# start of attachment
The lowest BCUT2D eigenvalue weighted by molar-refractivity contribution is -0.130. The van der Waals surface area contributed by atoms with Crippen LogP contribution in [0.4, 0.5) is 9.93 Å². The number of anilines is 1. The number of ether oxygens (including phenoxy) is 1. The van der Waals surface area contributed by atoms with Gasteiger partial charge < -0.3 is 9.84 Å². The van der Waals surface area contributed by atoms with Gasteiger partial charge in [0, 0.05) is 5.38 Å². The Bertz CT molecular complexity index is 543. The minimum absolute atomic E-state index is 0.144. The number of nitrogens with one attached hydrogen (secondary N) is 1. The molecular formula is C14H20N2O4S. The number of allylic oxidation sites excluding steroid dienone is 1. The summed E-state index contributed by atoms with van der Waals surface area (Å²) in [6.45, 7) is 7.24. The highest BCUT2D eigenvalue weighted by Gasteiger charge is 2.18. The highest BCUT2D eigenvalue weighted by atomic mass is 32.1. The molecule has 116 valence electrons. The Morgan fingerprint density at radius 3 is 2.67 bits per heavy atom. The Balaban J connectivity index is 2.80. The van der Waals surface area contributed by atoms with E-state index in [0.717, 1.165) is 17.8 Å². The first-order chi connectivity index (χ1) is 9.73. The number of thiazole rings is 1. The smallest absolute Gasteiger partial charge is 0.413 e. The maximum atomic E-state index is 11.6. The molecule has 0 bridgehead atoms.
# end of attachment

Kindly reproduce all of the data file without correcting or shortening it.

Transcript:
The lowest BCUT2D eigenvalue weighted by molar-refractivity contribution is -0.130. The van der Waals surface area contributed by atoms with Crippen LogP contribution in [0.4, 0.5) is 9.93 Å². The number of anilines is 1. The number of ether oxygens (including phenoxy) is 1. The van der Waals surface area contributed by atoms with Gasteiger partial charge < -0.3 is 9.84 Å². The van der Waals surface area contributed by atoms with Gasteiger partial charge in [0, 0.05) is 5.38 Å². The Bertz CT molecular complexity index is 543. The minimum absolute atomic E-state index is 0.144. The number of nitrogens with one attached hydrogen (secondary N) is 1. The molecular formula is C14H20N2O4S. The number of allylic oxidation sites excluding steroid dienone is 1. The summed E-state index contributed by atoms with van der Waals surface area (Å²) in [6.45, 7) is 7.24. The highest BCUT2D eigenvalue weighted by Gasteiger charge is 2.18. The highest BCUT2D eigenvalue weighted by atomic mass is 32.1. The molecule has 116 valence electrons. The Morgan fingerprint density at radius 3 is 2.67 bits per heavy atom. The Balaban J connectivity index is 2.80. The van der Waals surface area contributed by atoms with E-state index in [0.717, 1.165) is 17.8 Å². The first-order chi connectivity index (χ1) is 9.73. The number of thiazole rings is 1. The smallest absolute Gasteiger partial charge is 0.413 e. The maximum atomic E-state index is 11.6. The molecule has 0 bridgehead atoms.